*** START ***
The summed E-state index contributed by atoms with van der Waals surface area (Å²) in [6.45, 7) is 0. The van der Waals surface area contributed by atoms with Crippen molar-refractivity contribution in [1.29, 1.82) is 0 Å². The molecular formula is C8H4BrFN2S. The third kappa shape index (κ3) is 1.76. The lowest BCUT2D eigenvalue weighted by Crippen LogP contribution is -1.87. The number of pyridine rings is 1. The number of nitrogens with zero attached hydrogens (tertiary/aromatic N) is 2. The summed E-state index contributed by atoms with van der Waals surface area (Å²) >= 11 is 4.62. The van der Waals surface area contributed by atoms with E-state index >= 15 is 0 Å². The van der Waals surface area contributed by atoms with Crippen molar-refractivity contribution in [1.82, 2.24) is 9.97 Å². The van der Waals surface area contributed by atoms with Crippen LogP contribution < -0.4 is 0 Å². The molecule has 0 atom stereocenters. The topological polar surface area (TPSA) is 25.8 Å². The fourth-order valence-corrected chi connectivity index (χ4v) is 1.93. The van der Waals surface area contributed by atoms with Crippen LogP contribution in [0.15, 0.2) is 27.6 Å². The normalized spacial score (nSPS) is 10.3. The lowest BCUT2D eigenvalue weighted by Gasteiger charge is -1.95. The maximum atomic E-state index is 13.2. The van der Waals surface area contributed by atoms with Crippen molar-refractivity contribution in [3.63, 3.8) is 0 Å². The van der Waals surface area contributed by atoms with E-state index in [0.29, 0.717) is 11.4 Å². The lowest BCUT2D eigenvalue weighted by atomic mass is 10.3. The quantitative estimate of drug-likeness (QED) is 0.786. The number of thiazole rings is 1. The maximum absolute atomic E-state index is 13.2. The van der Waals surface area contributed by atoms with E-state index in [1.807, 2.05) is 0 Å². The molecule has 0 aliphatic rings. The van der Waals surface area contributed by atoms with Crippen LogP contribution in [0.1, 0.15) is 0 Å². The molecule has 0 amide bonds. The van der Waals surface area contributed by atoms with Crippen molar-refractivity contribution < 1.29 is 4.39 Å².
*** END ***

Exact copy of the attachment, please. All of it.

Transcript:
The summed E-state index contributed by atoms with van der Waals surface area (Å²) in [6.45, 7) is 0. The van der Waals surface area contributed by atoms with Crippen molar-refractivity contribution in [1.29, 1.82) is 0 Å². The molecular formula is C8H4BrFN2S. The third kappa shape index (κ3) is 1.76. The lowest BCUT2D eigenvalue weighted by Crippen LogP contribution is -1.87. The number of pyridine rings is 1. The number of nitrogens with zero attached hydrogens (tertiary/aromatic N) is 2. The summed E-state index contributed by atoms with van der Waals surface area (Å²) >= 11 is 4.62. The van der Waals surface area contributed by atoms with E-state index >= 15 is 0 Å². The van der Waals surface area contributed by atoms with Crippen molar-refractivity contribution in [1.82, 2.24) is 9.97 Å². The van der Waals surface area contributed by atoms with Crippen LogP contribution < -0.4 is 0 Å². The molecule has 0 atom stereocenters. The topological polar surface area (TPSA) is 25.8 Å². The fourth-order valence-corrected chi connectivity index (χ4v) is 1.93. The van der Waals surface area contributed by atoms with Crippen LogP contribution in [0.15, 0.2) is 27.6 Å². The normalized spacial score (nSPS) is 10.3. The lowest BCUT2D eigenvalue weighted by Gasteiger charge is -1.95. The maximum atomic E-state index is 13.2. The van der Waals surface area contributed by atoms with Crippen molar-refractivity contribution in [3.63, 3.8) is 0 Å². The van der Waals surface area contributed by atoms with E-state index in [0.29, 0.717) is 11.4 Å². The lowest BCUT2D eigenvalue weighted by atomic mass is 10.3. The quantitative estimate of drug-likeness (QED) is 0.786. The number of thiazole rings is 1. The maximum absolute atomic E-state index is 13.2. The van der Waals surface area contributed by atoms with E-state index in [1.807, 2.05) is 0 Å². The molecule has 0 aliphatic rings. The van der Waals surface area contributed by atoms with Crippen LogP contribution in [0.1, 0.15) is 0 Å². The molecule has 0 amide bonds. The van der Waals surface area contributed by atoms with Crippen molar-refractivity contribution < 1.29 is 4.39 Å².